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“No phones at the dinner table!” Whatever social media restrictions parents had for their children went out the window, as the entire family walked into the door–and stayed inside to shelter at home. COVID-19’s imposed coziness brought together working-from-home parents and their virtual school-aged children. Teens and their often obsessive behavior regarding mobile devices was a concern of many parents pre-COVID-19.

Now in the age of the pandemic, that preoccupation has greatly increased. A new report, Parenting Teens in the Age of Social Media from Ann & Robert H. Lurie Children’s Hospital of Chicago revealed that, according to the nearly 3,000 parents surveyed, 63% of teens are using social media more than they did pre-pandemic (only 25% said they use it less, and 12% say it’s about the same).

A very large majority of respondents (80%) said they set rules around the use of smartphones and social media, and three out of four said they’ve been successful enforcing them. Forty-three percent of parents used a monitoring app or restrict device and internet use, and 68% said those worked as expected.

“It’s good that parents’ overall responses reflect their balanced understanding of the positive and negative aspects of social media use,” said Claire Coyne, PhD, pediatric psychologist, The Potocsnak Family Division of Adolescent and Young Adult Medicine, Ann & Robert H. Lurie Children’s Hospital of Chicago

Enforced parental rules include how much (31%), when (23%), where (11%), and all three–how much of, when, and where–(35%) their phone can be used. Half of the respondents have censored their teens’ social media posts because parents felt it inappropriate. More than 50% censor sexual content.

SEE: Mobile device computing policy (TechRepublic Premium)

The dark side of social media

The report acknowledges that social media can be constructive or destructive, and the difference is simple: How it’s used. Social media can enrich a teen’s life in many ways and has merits. Despite the more positive aspects, the report focused attention on parents’ concerns and “how it can threaten a young person’s social and psychological well-being.”

The concern is widespread, as reported by the 3,000 survey respondents–58% of parents cite social media as having a negative effect on their children. Parents really want to know how social media affects their children psychologically and socially, and it is a major population: The Department of Health and Human Services reports there are 42 million adolescents in the US now.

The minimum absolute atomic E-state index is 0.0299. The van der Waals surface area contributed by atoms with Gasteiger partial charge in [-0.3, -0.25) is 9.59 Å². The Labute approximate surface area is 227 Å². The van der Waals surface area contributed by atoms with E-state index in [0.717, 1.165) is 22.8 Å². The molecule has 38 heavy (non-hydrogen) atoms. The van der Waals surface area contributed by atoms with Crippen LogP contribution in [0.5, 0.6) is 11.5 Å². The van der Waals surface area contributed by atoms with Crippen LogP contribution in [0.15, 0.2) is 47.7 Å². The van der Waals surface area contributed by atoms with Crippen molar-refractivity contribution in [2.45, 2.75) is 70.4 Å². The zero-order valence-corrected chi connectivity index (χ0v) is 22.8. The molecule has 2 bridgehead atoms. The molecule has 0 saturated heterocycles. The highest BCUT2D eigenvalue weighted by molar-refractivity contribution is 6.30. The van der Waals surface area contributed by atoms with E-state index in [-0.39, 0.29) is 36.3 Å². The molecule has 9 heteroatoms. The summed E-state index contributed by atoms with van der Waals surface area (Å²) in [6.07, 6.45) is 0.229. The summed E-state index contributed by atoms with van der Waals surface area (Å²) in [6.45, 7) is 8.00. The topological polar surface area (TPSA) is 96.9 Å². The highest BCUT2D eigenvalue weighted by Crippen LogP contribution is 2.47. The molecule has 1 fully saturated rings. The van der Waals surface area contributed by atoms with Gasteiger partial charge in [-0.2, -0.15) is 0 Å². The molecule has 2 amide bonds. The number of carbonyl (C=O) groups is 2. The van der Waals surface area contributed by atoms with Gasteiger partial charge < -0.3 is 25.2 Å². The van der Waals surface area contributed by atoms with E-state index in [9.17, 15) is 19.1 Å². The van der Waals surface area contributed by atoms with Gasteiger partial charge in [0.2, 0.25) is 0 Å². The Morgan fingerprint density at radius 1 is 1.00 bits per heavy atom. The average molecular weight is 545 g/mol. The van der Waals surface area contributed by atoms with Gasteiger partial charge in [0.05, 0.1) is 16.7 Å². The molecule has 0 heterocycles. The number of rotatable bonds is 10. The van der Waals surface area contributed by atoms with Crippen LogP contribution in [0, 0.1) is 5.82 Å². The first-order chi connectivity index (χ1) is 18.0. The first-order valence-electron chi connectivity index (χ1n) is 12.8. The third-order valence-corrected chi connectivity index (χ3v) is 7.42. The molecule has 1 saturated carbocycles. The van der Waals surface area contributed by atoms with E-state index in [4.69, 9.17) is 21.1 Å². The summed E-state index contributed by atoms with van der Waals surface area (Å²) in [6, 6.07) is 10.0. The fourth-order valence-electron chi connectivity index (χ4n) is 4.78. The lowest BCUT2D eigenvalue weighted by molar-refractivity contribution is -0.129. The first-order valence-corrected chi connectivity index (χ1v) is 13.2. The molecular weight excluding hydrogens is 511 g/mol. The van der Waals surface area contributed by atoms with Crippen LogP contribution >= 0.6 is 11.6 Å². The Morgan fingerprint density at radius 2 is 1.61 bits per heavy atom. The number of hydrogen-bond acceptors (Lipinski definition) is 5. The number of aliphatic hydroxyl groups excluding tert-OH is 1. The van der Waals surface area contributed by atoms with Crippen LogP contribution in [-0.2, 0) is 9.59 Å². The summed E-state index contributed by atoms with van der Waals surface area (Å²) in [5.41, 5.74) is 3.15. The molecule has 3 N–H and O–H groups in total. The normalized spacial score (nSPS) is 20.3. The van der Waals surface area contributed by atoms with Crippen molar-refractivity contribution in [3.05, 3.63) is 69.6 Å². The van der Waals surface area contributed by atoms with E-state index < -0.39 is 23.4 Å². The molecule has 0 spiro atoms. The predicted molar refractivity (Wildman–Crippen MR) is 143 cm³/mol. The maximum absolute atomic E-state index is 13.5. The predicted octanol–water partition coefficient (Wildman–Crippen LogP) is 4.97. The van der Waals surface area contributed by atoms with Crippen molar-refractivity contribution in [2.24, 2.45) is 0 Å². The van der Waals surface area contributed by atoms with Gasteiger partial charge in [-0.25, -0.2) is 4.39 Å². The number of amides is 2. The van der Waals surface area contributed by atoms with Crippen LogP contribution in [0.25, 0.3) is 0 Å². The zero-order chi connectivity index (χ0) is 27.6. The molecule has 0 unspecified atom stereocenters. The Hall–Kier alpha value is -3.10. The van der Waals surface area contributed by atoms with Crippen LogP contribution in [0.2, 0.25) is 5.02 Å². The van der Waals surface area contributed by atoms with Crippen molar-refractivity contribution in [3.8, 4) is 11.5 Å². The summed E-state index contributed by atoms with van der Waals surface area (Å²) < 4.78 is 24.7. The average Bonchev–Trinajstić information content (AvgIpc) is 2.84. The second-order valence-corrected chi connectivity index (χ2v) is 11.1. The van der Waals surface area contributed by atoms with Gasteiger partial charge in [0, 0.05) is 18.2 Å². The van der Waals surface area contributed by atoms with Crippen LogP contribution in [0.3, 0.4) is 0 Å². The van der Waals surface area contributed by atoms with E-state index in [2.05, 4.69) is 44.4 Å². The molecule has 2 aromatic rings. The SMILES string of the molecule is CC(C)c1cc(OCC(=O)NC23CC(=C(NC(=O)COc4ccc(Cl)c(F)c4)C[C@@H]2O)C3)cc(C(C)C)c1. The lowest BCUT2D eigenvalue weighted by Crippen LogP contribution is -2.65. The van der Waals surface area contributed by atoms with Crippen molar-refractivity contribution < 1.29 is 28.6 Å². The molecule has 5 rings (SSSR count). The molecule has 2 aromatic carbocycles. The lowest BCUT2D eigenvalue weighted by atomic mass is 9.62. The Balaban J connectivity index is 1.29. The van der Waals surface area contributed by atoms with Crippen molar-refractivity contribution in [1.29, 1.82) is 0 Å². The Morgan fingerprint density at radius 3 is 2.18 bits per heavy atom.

Statistics reveal 68% of parents believe social media affects their teen’s ability to socialize normally; 56% believe their teen has an unhealthy desire for attention/approval via social media; and 67% felt concern that their teen is addicted to social media.

These high percentages, when applied to clinically-recognized compulsive behavior such as addiction, drug use, gambling, or sex, “would be declared a public health crisis of historic proportions,” stated the report. The report also noted that the term “addicted” is most often used by non-clinicians to mean compulsive behavior that might not classify as “clinical addiction” but, “even accounting for that, the scope of concern is remarkable.”

Parents also worry their children overshare on social media and that it changes behavior: 20% felt their children were being too sexual, 18% were being insensitive, 16% were being aggressive, and 11% were being reckless. They also felt with the influence of social media, 25% of girls and 11% of boys are too sexual, and 11% of girls and 23% of boys are too aggressive.

The report divided social-media consequences into two categories:

  1. What social media takes children away from: Sleep, physical activity, schoolwork, attention, face-to-face interaction, healthy brain development.
  2. What social media exposes them to: An unhealthy need for approval or attention, becoming sexualized too soon, not enough personal privacy, oversharing, sexual predators, hate speech, an inability to focus, being bullied, and bullying others.